"We all have tales to tell from book events. What is your best experience and what is your worst?"
- from Susan
No one forgets her debut book launch event. There’s nothing like it. Before you finished your first draft, when going to a bookstore reading was exciting because you were in the same room with Sara Paretsky or Lee Child, you hardly dared dream you’d be behind the same microphone some day. When you landed an agent, it was like Christmas, and when your book sold to a publisher, the circus might as well have just come to town. And then, your publisher or agent said, “So, let’s get you booked somewhere for your launch,” and you were sure the fantasy was about to come crashing down.
Until the bookstore said, “Sure, we’d love to have you. Send us your bio and a JPEG of your book cover,” and you realized you had arrived. Oh, maybe not arrived to stardom or best seller lists, or being optioned to the movies, but arrived to the moment when the bookstore rep introduced you with flattering words, and you stepped to the podium, and a little voice inside you said, “Sue Grafton stood here…”
My friends, friendly acquaintances, neighbors, and my doctor’s assistant filled the chairs at my local bookstore, and bought every copy of Murder in the Abstract the store had in stock, and then some. They laughed at the right moments, asked good questions, and didn’t seem to want to leave. We drank sparkling stuff and ate chocolates, and had a great time. I’ve done that twice so far, and hope to do it again. Collectively, celebrating a new book with people I care about and – to my surprise – readers I don’t know but who enjoy my books – is the best.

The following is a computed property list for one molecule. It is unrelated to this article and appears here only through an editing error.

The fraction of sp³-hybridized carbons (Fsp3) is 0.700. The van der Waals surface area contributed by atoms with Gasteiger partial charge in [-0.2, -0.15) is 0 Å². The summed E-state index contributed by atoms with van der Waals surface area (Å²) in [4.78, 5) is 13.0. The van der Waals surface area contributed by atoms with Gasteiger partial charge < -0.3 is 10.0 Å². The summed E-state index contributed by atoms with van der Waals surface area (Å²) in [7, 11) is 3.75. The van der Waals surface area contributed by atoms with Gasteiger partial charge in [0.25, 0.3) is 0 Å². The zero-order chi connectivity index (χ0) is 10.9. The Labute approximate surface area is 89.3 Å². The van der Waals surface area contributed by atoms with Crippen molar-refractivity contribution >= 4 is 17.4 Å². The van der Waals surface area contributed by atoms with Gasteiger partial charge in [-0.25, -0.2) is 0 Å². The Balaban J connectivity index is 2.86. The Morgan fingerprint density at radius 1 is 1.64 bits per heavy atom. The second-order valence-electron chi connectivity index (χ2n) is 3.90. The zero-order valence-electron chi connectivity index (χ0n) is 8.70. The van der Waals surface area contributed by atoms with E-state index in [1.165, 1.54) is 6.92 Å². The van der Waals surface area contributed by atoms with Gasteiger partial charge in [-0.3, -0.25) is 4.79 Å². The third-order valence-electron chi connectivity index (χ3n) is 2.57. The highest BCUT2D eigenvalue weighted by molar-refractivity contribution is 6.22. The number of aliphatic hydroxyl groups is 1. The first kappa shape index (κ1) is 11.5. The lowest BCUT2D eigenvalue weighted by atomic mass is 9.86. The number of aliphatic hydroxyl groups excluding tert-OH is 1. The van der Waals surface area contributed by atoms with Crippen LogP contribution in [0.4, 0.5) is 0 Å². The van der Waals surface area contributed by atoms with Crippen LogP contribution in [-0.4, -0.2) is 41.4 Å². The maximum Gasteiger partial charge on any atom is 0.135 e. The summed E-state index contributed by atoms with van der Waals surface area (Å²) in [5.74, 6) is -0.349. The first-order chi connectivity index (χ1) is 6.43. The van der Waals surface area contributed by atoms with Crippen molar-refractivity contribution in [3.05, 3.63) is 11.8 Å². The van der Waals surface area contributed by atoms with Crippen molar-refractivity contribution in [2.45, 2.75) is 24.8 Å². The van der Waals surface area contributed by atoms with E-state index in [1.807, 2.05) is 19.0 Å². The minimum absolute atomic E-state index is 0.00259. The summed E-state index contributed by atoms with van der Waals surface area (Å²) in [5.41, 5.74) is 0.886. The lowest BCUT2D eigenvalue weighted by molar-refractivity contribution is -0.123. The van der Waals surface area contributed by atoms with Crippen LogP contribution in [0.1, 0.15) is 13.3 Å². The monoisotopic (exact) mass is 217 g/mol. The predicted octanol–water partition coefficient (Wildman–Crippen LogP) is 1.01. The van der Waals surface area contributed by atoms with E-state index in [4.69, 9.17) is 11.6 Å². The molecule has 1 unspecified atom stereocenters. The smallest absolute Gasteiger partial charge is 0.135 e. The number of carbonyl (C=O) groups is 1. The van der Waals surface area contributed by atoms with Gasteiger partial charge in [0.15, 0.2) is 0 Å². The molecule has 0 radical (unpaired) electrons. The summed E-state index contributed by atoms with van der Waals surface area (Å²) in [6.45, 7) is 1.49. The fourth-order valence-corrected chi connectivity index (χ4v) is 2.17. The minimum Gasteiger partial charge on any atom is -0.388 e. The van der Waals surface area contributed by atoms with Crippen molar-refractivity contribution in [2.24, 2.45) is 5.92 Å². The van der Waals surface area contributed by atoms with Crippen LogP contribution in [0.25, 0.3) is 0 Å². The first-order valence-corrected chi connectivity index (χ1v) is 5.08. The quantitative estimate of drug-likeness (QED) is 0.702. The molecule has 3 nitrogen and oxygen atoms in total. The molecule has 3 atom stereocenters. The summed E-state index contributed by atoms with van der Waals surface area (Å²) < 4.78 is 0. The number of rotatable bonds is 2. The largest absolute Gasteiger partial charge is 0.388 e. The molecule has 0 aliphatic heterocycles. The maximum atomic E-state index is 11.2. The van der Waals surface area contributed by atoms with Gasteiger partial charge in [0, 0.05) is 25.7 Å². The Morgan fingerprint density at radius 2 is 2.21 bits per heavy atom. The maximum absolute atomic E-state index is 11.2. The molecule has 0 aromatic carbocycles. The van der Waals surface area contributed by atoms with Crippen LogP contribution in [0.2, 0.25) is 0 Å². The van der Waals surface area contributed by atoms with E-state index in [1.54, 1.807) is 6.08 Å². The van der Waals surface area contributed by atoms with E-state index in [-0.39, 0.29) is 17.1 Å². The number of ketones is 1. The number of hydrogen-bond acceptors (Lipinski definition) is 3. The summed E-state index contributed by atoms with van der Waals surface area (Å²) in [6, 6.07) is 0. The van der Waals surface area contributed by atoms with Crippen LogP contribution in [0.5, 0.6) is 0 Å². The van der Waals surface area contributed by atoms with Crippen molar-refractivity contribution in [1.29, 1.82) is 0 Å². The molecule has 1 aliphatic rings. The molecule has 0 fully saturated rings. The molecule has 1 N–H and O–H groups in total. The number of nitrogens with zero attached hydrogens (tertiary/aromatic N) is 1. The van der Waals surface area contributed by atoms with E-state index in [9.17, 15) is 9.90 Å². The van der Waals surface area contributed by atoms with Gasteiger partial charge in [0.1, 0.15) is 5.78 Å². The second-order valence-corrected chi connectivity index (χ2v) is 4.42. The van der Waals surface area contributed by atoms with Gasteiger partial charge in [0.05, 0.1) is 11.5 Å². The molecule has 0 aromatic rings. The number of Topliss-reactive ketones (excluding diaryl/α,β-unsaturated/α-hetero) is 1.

I only had one experience of the kind that makes other writers cringe in sympathy, but it was more funny than awful. I write mysteries, but was invited, most kindly, to join four romance authors for an event about 60 miles from home at a large chain bookstore. The events staffer was charming, kept up a steady chatter of encouragement as we set up. He put out a lot of chairs. As the hour approached, we checked our watches surreptitiously because there was no one – no one – taking a chair. Our moderator gamely began five minutes after the hour and we all smiled cheerfully and started answering our own questions. A woman slid into a chair in the back and we beamed in her direction, but she had already adjusted her worn and tattered cost and gone to sleep. Another five minute passed and a man took the chair that was farthest from her and from us. Who knew, maybe he was a secret romance reader? No, he pulled out his cell phone and proceeded to have an animated conversation in Chinese with someone. I was pretty sure they weren’t talking about our topic of the moment: Where do you get your ideas?
These women writers were pros and we wound up having a good conversation among ourselves, carried through the upstairs of the store by the microphones clipped onto our shirts. “Worst”? Well, yes, certainly, in that there was nothing to feed our egos or our book sales. But we had each other and for the umpteenth time I was reminded how wonderful the writing community is. We packed up at the end of the hour, laughed as we exchanged hugs and good wishes, and went back to our desks to keep writing.
HAPPY HOLIDAYS, FELLOW MINDS AND READERS!